Paris From prime ministers to college students, Europeans want to cloak Barack Obama in a warm embrace when he arrives on the continent next week. But they're also aware that anything that looks or smells like elitist Old Europe could hurt the Democratic contender with voters back home.
Obama is expected to make stops in Europe and the Middle East during his overseas trip, which is likely to include Afghanistan and Iraq. Though he has yet to finalize his itinerary, in Europe he is already set to skip Brussels, Belgium, the capital of the modern united continent, for the traditional symbols of economic and military power: London, Paris and Berlin.
All those European capitals' leaders have expressed a willingness to adapt their schedules to see the U.S. politician whose sky-high approval ratings in their countries are at least as good as their own. Polls reveal that, if they could vote in the United States, between 53 percent and 72 percent of the British, French and German public would pull the lever for Obama.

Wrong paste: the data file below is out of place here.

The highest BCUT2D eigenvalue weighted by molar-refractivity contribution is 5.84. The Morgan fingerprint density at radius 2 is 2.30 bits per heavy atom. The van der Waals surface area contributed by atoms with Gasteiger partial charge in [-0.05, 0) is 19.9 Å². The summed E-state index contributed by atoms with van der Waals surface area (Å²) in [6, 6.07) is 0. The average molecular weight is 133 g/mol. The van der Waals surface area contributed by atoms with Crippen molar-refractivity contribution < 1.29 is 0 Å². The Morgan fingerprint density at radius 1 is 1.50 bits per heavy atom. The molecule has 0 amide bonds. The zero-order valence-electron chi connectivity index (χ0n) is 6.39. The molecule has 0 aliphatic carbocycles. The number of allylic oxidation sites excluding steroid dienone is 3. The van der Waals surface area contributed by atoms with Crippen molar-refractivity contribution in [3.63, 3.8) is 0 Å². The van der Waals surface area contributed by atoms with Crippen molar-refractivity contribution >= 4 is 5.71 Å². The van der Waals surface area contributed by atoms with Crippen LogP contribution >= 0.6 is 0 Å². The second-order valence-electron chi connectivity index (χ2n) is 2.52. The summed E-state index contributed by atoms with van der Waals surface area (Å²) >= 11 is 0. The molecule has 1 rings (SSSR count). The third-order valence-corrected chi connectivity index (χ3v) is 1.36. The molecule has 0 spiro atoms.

"If Britons elected American presidents, Barack Obama would have no worries," began an editorial in the left-wing British newspaper, the Guardian.
Yet the editorial also recognized his popularity in Europe would not help at home: "To be seen as Europe's pet is the last thing a presidential candidate needs - especially one who wants to shed his elitist image with white working-class American voters."
The centerpiece of Obama's European visit will be a speech in Berlin. Across Europe, the chattering class has been caught up in the disagreement within the German government over whether he should give that address in front of the historic Brandenburg Gate near to where a wall once divided East and West Berlin.